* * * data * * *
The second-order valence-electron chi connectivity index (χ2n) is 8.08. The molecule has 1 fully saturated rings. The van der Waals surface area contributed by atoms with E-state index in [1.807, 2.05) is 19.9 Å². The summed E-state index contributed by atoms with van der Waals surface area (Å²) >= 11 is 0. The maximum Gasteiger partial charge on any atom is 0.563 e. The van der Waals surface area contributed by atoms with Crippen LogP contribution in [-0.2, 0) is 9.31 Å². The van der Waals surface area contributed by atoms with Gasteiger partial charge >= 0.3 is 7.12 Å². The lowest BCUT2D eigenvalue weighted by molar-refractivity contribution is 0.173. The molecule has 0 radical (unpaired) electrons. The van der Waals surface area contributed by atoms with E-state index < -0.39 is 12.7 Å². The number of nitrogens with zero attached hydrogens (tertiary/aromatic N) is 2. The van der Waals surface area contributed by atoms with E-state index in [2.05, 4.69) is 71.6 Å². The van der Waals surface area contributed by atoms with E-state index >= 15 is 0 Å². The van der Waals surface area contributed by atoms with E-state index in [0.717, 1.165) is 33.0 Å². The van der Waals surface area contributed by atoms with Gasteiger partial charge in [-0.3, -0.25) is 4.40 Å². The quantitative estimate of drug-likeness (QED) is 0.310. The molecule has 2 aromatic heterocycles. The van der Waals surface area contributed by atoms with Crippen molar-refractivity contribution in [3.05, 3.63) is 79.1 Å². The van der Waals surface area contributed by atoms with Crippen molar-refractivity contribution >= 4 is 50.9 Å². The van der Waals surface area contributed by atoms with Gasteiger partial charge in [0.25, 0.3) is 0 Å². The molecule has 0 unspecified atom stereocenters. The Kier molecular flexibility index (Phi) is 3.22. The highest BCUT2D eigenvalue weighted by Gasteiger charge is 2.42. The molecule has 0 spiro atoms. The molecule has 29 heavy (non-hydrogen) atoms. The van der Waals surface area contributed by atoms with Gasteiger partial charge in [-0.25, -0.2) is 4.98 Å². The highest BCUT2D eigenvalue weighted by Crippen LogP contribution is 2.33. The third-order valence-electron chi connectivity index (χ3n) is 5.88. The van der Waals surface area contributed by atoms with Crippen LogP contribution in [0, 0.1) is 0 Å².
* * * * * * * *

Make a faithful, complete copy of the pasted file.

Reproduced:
The second-order valence-electron chi connectivity index (χ2n) is 8.08. The molecule has 1 fully saturated rings. The van der Waals surface area contributed by atoms with E-state index in [1.807, 2.05) is 19.9 Å². The summed E-state index contributed by atoms with van der Waals surface area (Å²) >= 11 is 0. The maximum Gasteiger partial charge on any atom is 0.563 e. The van der Waals surface area contributed by atoms with Crippen LogP contribution in [-0.2, 0) is 9.31 Å². The van der Waals surface area contributed by atoms with Gasteiger partial charge >= 0.3 is 7.12 Å². The lowest BCUT2D eigenvalue weighted by molar-refractivity contribution is 0.173. The molecule has 0 radical (unpaired) electrons. The van der Waals surface area contributed by atoms with E-state index < -0.39 is 12.7 Å². The number of nitrogens with zero attached hydrogens (tertiary/aromatic N) is 2. The van der Waals surface area contributed by atoms with E-state index in [2.05, 4.69) is 71.6 Å². The van der Waals surface area contributed by atoms with E-state index >= 15 is 0 Å². The van der Waals surface area contributed by atoms with E-state index in [0.717, 1.165) is 33.0 Å². The van der Waals surface area contributed by atoms with Gasteiger partial charge in [-0.3, -0.25) is 4.40 Å². The quantitative estimate of drug-likeness (QED) is 0.310. The molecule has 2 aromatic heterocycles. The van der Waals surface area contributed by atoms with Crippen molar-refractivity contribution in [3.05, 3.63) is 79.1 Å². The van der Waals surface area contributed by atoms with Crippen molar-refractivity contribution >= 4 is 50.9 Å². The van der Waals surface area contributed by atoms with Gasteiger partial charge in [0.25, 0.3) is 0 Å². The molecule has 0 unspecified atom stereocenters. The Kier molecular flexibility index (Phi) is 3.22. The highest BCUT2D eigenvalue weighted by Gasteiger charge is 2.42. The molecule has 0 spiro atoms. The molecule has 29 heavy (non-hydrogen) atoms. The van der Waals surface area contributed by atoms with Gasteiger partial charge in [-0.25, -0.2) is 4.98 Å². The highest BCUT2D eigenvalue weighted by Crippen LogP contribution is 2.33. The third-order valence-electron chi connectivity index (χ3n) is 5.88. The van der Waals surface area contributed by atoms with Crippen LogP contribution in [0, 0.1) is 0 Å².